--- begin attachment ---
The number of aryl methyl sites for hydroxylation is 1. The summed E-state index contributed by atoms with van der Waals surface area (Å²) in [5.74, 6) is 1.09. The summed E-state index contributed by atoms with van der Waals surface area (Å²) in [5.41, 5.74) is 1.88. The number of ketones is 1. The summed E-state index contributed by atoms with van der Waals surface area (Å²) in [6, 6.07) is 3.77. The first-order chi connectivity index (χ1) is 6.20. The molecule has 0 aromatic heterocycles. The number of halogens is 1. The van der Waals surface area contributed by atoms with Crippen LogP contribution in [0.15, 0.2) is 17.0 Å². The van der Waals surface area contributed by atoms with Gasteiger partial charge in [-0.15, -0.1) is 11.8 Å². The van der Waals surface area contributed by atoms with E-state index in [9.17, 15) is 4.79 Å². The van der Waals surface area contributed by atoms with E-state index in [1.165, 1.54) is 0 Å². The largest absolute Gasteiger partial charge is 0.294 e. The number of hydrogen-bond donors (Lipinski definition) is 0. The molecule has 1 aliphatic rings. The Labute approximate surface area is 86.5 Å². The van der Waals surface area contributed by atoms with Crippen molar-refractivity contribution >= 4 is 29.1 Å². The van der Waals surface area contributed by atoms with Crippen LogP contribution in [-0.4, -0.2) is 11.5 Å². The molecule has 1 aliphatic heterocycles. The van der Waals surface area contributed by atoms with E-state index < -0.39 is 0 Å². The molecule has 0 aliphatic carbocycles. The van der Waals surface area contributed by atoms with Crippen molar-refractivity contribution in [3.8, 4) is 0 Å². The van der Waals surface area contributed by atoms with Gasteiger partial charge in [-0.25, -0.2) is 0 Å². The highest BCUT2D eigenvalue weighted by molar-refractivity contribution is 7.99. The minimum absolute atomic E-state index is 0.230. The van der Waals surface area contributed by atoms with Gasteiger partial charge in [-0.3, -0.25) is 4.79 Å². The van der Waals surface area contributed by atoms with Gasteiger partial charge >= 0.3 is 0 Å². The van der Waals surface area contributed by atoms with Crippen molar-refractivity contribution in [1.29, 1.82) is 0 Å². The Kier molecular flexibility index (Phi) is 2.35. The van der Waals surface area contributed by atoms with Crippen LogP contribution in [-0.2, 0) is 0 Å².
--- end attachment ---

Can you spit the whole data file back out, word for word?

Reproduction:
The number of aryl methyl sites for hydroxylation is 1. The summed E-state index contributed by atoms with van der Waals surface area (Å²) in [5.74, 6) is 1.09. The summed E-state index contributed by atoms with van der Waals surface area (Å²) in [5.41, 5.74) is 1.88. The number of ketones is 1. The summed E-state index contributed by atoms with van der Waals surface area (Å²) in [6, 6.07) is 3.77. The first-order chi connectivity index (χ1) is 6.20. The molecule has 0 aromatic heterocycles. The number of halogens is 1. The van der Waals surface area contributed by atoms with Crippen LogP contribution in [0.15, 0.2) is 17.0 Å². The van der Waals surface area contributed by atoms with Gasteiger partial charge in [-0.15, -0.1) is 11.8 Å². The van der Waals surface area contributed by atoms with E-state index in [9.17, 15) is 4.79 Å². The van der Waals surface area contributed by atoms with E-state index in [1.165, 1.54) is 0 Å². The largest absolute Gasteiger partial charge is 0.294 e. The number of hydrogen-bond donors (Lipinski definition) is 0. The molecule has 1 aliphatic rings. The Labute approximate surface area is 86.5 Å². The van der Waals surface area contributed by atoms with Crippen molar-refractivity contribution >= 4 is 29.1 Å². The van der Waals surface area contributed by atoms with Crippen LogP contribution in [-0.4, -0.2) is 11.5 Å². The molecule has 1 aliphatic heterocycles. The van der Waals surface area contributed by atoms with E-state index < -0.39 is 0 Å². The molecule has 0 aliphatic carbocycles. The van der Waals surface area contributed by atoms with Crippen molar-refractivity contribution in [3.8, 4) is 0 Å². The van der Waals surface area contributed by atoms with Gasteiger partial charge in [-0.25, -0.2) is 0 Å². The highest BCUT2D eigenvalue weighted by molar-refractivity contribution is 7.99. The minimum absolute atomic E-state index is 0.230. The van der Waals surface area contributed by atoms with Gasteiger partial charge in [-0.3, -0.25) is 4.79 Å². The van der Waals surface area contributed by atoms with Gasteiger partial charge >= 0.3 is 0 Å². The van der Waals surface area contributed by atoms with Crippen molar-refractivity contribution in [1.29, 1.82) is 0 Å². The Kier molecular flexibility index (Phi) is 2.35. The van der Waals surface area contributed by atoms with Crippen LogP contribution in [-0.2, 0) is 0 Å².